TY, you’re right. I am hopeful that the model will evolve and the role of the TSM will expand to include end-to-end payment security. I think it’s a matter of the market demand not existing today. As more merchants insist on end-to-end payment security (e.g., encryption, tokenization) managed by a third party, the TSM (as managed by a bank, telco, network provider, or a combination) will become the provider of this service. There is a real issue as to HOW the market evolves to this, and how long it will take, but that is my expectation, based on things I’ve heard from several of the players in the space and our interviews with leading retailers and restaurants.
      Thanks for the comment. Dave T.


    StorefrontBacktalk delivers the latest retail technology news & analysis. Join more than 60,000 retail IT leaders who subscribe to our free weekly email. Sign up today!

    Most Recent Comments

    Why Did Gonzales Hackers Like European Cards So Much Better?

    I am still unclear about the core point here-- why higher value of European cards. Supply and demand, yes, makes sense. But the fact that the cards were chip and pin (EMV) should make them less valuable because that demonstrably reduces the ability to use them fraudulently. Did the author mean that the chip and pin cards could be used in a country where EMV is not implemented--the US--and this mis-match make it easier to us them since the issuing banks may not have as robust anti-fraud controls as non-EMV banks because they assumed EMV would do the fraud prevention for them Read more...
    Two possible reasons that I can think of and have seen in the past - 1) Cards issued by European banks when used online cross border don't usually support AVS checks. So, when a European card is used with a billing address that's in the US, an ecom merchant wouldn't necessarily know that the shipping zip code doesn't match the billing code. 2) Also, in offline chip countries the card determines whether or not a transaction is approved, not the issuer. In my experience, European issuers haven't developed the same checks on authorization requests as US issuers. So, these cards might be more valuable because they are more likely to get approved. Read more...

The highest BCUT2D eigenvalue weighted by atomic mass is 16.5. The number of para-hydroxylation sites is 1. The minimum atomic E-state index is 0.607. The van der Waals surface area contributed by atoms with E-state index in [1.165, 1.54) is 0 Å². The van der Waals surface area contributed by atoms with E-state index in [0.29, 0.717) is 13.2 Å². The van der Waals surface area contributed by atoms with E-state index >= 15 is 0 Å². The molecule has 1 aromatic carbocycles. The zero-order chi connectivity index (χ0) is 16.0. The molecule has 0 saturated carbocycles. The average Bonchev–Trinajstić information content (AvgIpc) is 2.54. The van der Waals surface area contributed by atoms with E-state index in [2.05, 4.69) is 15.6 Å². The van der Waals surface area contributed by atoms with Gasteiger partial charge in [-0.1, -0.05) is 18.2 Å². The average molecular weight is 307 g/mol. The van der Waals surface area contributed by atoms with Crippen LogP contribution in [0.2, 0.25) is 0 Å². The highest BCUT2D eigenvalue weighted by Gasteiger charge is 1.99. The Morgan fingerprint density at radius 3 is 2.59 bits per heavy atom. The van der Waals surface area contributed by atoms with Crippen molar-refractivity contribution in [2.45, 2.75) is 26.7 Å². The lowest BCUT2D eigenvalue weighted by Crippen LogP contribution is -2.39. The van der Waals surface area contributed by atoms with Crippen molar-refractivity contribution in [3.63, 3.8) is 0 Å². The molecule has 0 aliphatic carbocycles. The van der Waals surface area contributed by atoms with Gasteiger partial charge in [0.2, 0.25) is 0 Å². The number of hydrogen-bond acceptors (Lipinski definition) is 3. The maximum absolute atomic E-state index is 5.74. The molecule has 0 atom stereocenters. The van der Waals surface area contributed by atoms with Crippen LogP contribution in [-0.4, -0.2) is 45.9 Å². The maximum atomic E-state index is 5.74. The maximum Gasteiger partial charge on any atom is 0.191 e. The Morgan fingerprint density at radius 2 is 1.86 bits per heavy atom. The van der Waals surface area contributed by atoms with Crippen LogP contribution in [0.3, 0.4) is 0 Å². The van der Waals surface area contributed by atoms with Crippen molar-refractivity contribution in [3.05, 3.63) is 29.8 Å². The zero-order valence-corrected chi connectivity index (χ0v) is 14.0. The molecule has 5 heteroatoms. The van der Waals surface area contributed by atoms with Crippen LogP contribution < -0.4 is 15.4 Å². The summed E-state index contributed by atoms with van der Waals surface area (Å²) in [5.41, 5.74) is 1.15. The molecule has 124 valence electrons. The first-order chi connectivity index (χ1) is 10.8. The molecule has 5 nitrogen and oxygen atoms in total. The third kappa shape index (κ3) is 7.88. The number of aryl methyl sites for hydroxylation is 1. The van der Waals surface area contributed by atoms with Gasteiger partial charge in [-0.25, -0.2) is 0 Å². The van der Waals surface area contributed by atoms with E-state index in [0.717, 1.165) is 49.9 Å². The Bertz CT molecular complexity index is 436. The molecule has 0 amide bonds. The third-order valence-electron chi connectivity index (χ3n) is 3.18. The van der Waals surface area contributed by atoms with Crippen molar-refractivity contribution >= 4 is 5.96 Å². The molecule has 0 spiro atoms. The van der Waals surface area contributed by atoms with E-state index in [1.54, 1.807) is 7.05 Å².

A smart card slot in terminals doesn't mean there is a reader or that the reader is activated. Then, activated reader or not, the U.S. processors don't have apps certified or ready to load into those terminals to accept and process smart card transactions just yet. Don't get your card(t) before the terminal (horse). Read more...
    The marketplace does speak. More fraud capacity translates to higher value for the stolen data. Because nearly 100% of all US transactions are authorized online in real time, we have less fraud regardless of whether the card is Magstripe only or chip and PIn. Hence, $10 prices for US cards vs $25 for the European counterparts. Read more...
    @David True. The European cards have both an EMV chip AND a mag stripe. Europeans may generally use the chip for their transactions, but the insecure stripe remains vulnerable to skimming, whether it be from a false front on an ATM or a dishonest waiter with a handheld skimmer. If their stripe is skimmed, the track data can still be cloned and used fraudulently in the United States. If European banks only detect fraud from 9-5 GMT, that might explain why American criminals prefer them over American bank issued cards, who have fraud detection in place 24x7. Read more...

    Our apologies. Due to legal and security copyright issues, we can't facilitate the printing of Premium Content. If you absolutely need a hard copy, please contact customer service.